How lucky we are that Vermeer was plucked from obscurity to become famous once again. A similar situation is taking place with another, earlier artist, and its epicenter is the Morgan Library, owner of the largest collection of illuminated manuscripts by Jean Poyet.
Jean Poyet (active ca. 1483-1503) lived in Tours, France, and served three successive kings of France, Louis XI, Charles VIII, and Louis XII. Their reigns spanned the years from 1461 to 1515. Poyet was a draughtsman, painter, designer of festivals and an illuminator. This last position is central to "Jean Poyet: Artist to the Court of Renaissance France," now at the Morgan.
In his own time and at his death, presumably in 1503, Jean Poyet, was a celebrated artist and head of a workshop, famed for turning out luxurious Books of Hours for the king and court. By the 1600s, he was forgotten.
Before the 1980s, a lack of documentation gave almost all refined manuscripts of Jean Poyet's period to his hometown rival, Jean Bourdichon. Since illuminators did not sign their works, connoisseurship is responsible for the changes in attribution for pieces that are now seen as Poyet's and his workshop. How important this artist is to the Morgan can be judged by its giving Poyet its first show ever devoted to a single illuminator.
And the work deserves it, whether or not each piece is Poyet's or not. There is plenty of material here to contemplate, so everyone can form his or her own opinion.
Poyet did go to Italy and absorbed some of the sensibility of the northern Renaissance, yet his work at times retains some of the stage-like qualities of the late Gothic. His sure sense of space, use of rich colors and gold, graceful figures, and that most elusive of talents, imagination, will allow viewers to overlook any momentary stiffness.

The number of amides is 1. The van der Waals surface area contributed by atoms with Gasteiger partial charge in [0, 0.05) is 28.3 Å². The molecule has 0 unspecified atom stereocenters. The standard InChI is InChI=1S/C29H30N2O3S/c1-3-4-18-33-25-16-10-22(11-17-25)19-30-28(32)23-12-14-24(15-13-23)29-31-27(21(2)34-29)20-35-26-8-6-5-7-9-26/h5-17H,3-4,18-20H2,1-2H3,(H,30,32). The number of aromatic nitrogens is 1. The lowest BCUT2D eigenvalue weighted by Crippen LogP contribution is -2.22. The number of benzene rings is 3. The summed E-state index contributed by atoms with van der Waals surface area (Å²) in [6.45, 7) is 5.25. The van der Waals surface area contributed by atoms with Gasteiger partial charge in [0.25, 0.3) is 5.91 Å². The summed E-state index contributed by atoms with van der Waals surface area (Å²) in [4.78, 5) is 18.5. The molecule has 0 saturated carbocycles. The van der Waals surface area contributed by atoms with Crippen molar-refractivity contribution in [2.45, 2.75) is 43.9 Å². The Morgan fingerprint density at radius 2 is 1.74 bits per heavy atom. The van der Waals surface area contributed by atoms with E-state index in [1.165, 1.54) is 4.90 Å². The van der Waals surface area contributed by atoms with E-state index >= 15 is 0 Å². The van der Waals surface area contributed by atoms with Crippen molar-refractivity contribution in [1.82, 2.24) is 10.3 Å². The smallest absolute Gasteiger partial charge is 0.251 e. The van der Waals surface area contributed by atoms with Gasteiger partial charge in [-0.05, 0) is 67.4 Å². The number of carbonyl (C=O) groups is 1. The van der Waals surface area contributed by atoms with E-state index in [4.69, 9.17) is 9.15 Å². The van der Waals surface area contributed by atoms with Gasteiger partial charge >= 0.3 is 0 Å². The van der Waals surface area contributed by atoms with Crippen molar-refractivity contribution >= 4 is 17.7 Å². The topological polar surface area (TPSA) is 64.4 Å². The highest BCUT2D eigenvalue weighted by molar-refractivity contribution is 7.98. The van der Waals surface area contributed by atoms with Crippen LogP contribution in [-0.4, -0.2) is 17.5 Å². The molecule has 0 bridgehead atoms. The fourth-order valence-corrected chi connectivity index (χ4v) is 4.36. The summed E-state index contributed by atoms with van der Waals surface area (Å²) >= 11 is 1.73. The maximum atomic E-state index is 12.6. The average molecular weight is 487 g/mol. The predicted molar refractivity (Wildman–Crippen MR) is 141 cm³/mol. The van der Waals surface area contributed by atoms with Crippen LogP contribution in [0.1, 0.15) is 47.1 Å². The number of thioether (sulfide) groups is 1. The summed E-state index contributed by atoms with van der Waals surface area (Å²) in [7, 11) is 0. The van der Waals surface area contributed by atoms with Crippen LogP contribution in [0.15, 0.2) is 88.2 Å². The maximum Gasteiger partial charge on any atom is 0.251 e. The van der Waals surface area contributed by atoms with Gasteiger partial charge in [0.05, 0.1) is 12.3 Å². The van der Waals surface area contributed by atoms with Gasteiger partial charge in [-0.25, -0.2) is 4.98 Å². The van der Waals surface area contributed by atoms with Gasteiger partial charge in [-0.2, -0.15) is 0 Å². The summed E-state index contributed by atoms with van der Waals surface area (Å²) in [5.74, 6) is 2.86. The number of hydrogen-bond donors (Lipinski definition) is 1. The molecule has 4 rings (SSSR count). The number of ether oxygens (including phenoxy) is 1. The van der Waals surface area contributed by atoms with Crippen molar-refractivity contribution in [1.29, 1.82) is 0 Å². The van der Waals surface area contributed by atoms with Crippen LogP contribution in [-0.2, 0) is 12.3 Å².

The exhibition's centerpiece is Jean Poyet's Hours of Henry VIII, from around 1500. When well-to-do readers were proud to follow along church services with newly printed books, kings and members of their court used articles like this sumptuous volume with 55 paintings. This treasure, traditionally said to be a gift of the Holy Roman Emperor to Henry VIII, cannot be proved to have been owned by Henry. If he had known about it -- with its rare colors and realistic and sometimes downright witty pictures, he would have swooped down and grabbed it by whatever means necessary.
A calendar with the dates of important saints' days begins the book. My favorite is February, in which a landlord has lifted his garments to warm his backside by the fireplace only to be surprised by a servant dragging flagons of wine to his table. The artist pays close attention to clothing and lovingly records architectural details here as elsewhere.
The pages all have well-worked monochrome and gold borders, with a circular niche on the bottom for the month's zodiac symbol. May is notable for the way that Poyet portrays Gemini, the twins, as male and female nudes embracing. This twosome echoes the image of a handholding pair gathering flower branches, a traditional activity for May first.
In the Hours of the Virgin, Poyet delivers a horrific Massacre of the Innocents yet manages to spotlight a distraught mother in profile that looks as beatific as Ingrid Bergman in Casablanca. All this while the flight into Egypt takes place in the background.
And there are great monsters. Amid the suffrages, prayers to saints seeking help, Poyet's St. Philip Vanquishing Idols and a Demon and St. Margaret Taming the Tarasque give his creativity free rein. The tarasque (half-dragon and half-fish) is shown with its mouth open and a pair of legs in blue pants disappearing into its maw.
Roger S. Wieck, curator of Medieval and Renaissance manuscripts at the Morgan Library, presents many of the illuminations here in light boxes, so you don't have to squint. I'd still recommend bringing a magnifying glass, although one is provided for the proposed last remaining leaf from the Petites Heures of Anne de Bretagne, a documented commission for Poyet and the linchpin for Wieck's persuasive show. In addition to illuminations by Poyet, the exhibition includes five drawings attributed to Poyet, works by members of his workshop, his competitors and successors. You can put your own eye to the test.